Tom Wolfe is well-regarded as the author of books that wonderfully represent particular eras. The Electric Kool-Aid Acid Test is a journalist’s report from the front lines of hippiedom and came to help define the 60s in all of its experimentation, counter-cultural angst, and excess. The Bonfire of the Vanities is an exquisitely sharp portrayal of capitalism and racial relations in 1980s New York.
Now, Wolfe, at the ripe age of 73, takes on the social patchwork of collegiate life in I Am Charlotte Simmons. So, the Big Picture question is: has Mr. Wolfe done it again in penning a tome that will help to define and symbolize our current age? The short answer is, sadly, no. However, Wolfe retains the ability to tell a powerful, rich, and involving story.
I Am Charlotte Simmons actually centers around four characters: Hoyt Thorpe, a preppy, elitist, coke-snorting frat boy; Jojo Johanssen, a white member of a mostly black big-money basketball program; Adam Gellin, a dorky, virginal intellect and member of a club called The Millennial Mutants; and the super-naive, super-smart (and super-virginal) Miss Simmons herself.
All are students at the fictional Dupont University, an elite Northeastern school with the sports program to match. Charlotte, who grew up in tiny, rural Sparta, North Carolina, is awed and frightened by the crass and vulgar world of modern collegiate life, and we view much of the doings and activities of the modern undergraduate (co-ed dorms, getting drunk, puking, hooking up, getting kicked out of bed so roommate can hook up, cutting class, fitting in, and so on) through her astonished eyes. The four main character’s lives eventually intermingle, but it is Charlotte who we are most concerned with: can she maintain her sense of self in this crazed and status-obsessed world? Or will she abandon her cherished “life of the mind” to become one with the sex-starved, beer-starved, and nihilism-starved in order to be liked, fit in, and perhaps even loved?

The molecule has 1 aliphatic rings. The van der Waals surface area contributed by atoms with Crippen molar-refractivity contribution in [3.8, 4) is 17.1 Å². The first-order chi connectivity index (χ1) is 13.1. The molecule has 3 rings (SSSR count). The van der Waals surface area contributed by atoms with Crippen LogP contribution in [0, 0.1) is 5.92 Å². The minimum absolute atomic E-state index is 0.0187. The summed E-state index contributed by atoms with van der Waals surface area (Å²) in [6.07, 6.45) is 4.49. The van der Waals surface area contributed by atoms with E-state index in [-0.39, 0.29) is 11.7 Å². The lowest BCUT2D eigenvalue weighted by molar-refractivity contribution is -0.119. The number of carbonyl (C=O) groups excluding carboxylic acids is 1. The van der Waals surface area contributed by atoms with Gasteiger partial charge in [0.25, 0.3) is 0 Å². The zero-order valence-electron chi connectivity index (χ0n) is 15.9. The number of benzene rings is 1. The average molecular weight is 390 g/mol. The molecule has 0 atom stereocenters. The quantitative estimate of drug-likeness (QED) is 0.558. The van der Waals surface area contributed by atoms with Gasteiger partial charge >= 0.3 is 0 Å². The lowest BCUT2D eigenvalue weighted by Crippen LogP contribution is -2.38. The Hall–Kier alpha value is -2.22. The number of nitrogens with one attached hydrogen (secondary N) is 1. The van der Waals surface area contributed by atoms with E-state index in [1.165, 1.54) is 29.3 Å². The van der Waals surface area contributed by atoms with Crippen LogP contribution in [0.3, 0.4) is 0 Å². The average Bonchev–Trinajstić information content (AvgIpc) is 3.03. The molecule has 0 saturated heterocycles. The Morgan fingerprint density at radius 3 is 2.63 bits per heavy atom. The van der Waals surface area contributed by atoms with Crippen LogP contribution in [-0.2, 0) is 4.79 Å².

As pure fictional story, I Am Charlotte Simmons is an engaging read. Wolfe has a wonderful way with words and phrasing and rhythm – rhythm! – that will certainly keep most readers turning the pages. But as a reflection of reality, the novel has many short-comings.
Mr. Wolfe, also well known for the lengthy research he pours into each work, said recently during an interview that because of the age gap between himself and today’s college student, he wished to come across as a reporting scientist from outer space. While at times this approach works, it falls flat just as often. Certain words and phrases (“jacked,” or having lots of muscles from lifting weights, and “you’re money, baby” from Swingers) come across as overused and slightly-off terminology picked up from interviewing youngsters. The interactions of characters also ring a little false from time-to-time, such as when Charlotte’s ultra-rural parents meet Beverly Amory (the freshman roommate) and her ultra-rich parents. The Amorys act like they’ve entered a toxic dump when convinced to eat at a Denny’s-like eatery that will jibe with the Simmons’ modest budget. Charlotte herself is a little hard to believe at times: in an age of television and media outlets galore, she’s literally clueless about modernity, pop culture, dating rites, etc.
Dupont University also feels a bit off as well: how many Ivy League schools send their basketball squad to the Final Four year-after-year? The result of these contradictions is that you get the feeling that Wolfe is trying to push too much into one story: sex, drugs, sports, date rape, social alienation, alcoholism, and on and on, into one teeming tome. Pressing, as the sports world would term it.
All of that being said, Wolfe still has the ability to do what all good writers do: he makes you want to find out what happens next. Charlotte’s journey from country girl valedictorian to seasoned collegiate vet is bumpy, problematic, but ultimately worthwhile.
For more on I Am Charlotte Simmons, check out my “exclusive interview” with Tom Wolfe.
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